NO MATTER WHO WINS THE UPCOMING election, it's vital that Congress and the administration make housing a national priority. The following is the NAHB's list of the top 10 key points about housing that all candidates and elected officials need to know:
10. Housing is leading the nation's economic recovery. Builders constructed more than 1.8 million new homes and apartment units in 2003, and a record 1.1 million new homes were sold last year. Production and sales are expected to exceed those figures in 2004, and a healthy economy with low interest rates and rising real incomes is critical to sustaining this level of production.
9. Housing creates well-paying jobs. The NAHB's 215,000 members employ about 8 million Americans, making the housing industry one of the nation's largest employers.
8. Housing generates wealth. It accounts for 32 percent of household wealth in the nation, and homeowners have a total of more than $8 trillion in home equity.
7. The nation has a major housing gap. The national homeownership rate stands at a record 68 percent, but millions of working families still struggle to obtain decent shelter, and the homeownership rate of minorities lags 25 points below that of white households.
6. The job of housing America is far from complete. Builders will have to construct 18 million new-home and apartment units over the next decade just to keep up with population and household growth.
5. There is a growing need for affordable housing for America's workers. As the number of immigrant, minority, and female-headed households grows, demand for starter homes and affordable rental housing will increase. Unfortunately, working families are being priced out of the markets where they work and are commuting two hours or more each day to their jobs.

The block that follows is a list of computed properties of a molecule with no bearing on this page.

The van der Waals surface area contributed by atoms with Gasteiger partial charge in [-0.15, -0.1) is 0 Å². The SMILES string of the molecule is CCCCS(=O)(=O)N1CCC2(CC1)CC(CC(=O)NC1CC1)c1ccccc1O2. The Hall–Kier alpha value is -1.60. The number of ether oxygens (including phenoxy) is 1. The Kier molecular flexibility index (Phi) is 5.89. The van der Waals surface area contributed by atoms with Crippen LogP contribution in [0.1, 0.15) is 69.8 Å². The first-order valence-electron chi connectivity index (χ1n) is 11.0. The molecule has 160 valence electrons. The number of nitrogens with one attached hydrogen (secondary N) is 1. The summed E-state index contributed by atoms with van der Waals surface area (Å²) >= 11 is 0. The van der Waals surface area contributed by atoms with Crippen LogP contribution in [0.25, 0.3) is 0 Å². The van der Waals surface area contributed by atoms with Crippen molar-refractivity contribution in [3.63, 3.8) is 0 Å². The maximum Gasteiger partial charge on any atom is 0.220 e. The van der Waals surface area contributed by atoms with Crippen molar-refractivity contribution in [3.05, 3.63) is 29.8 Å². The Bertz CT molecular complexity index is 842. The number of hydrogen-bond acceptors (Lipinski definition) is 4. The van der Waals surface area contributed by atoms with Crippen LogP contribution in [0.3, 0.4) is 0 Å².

4. Smart growth is key to meeting the nation's housing needs. New household formations are expected to average between 1.3 million and 1.6 million annually during the next decade. To satisfy the resulting housing demand, local and state governments need to enact sound land-use policies and reform and streamline the zoning and regulatory process.
3. Credit is the lifeblood of the housing market. During the next decade, America's families will need 125 million mortgage loans, or an average of $3 trillion annually, for home purchases and refinancings, so policymakers must guard against any backdoor attempts to alter the regulations affecting government-sponsored housing enterprises.
2. Meeting the housing needs of the underserved is essential. The federal government should support special programs and tax incentives that help low- and moderate-income families buy or rent decent housing.
1. Housing must be a national priority. By reaffirming this commitment, the next Congress and presidential administration can help fulfill the promise of the Housing Act of 1949: “A decent home and a suitable living environment for every American family.”
President, NAHB Washington, D.C.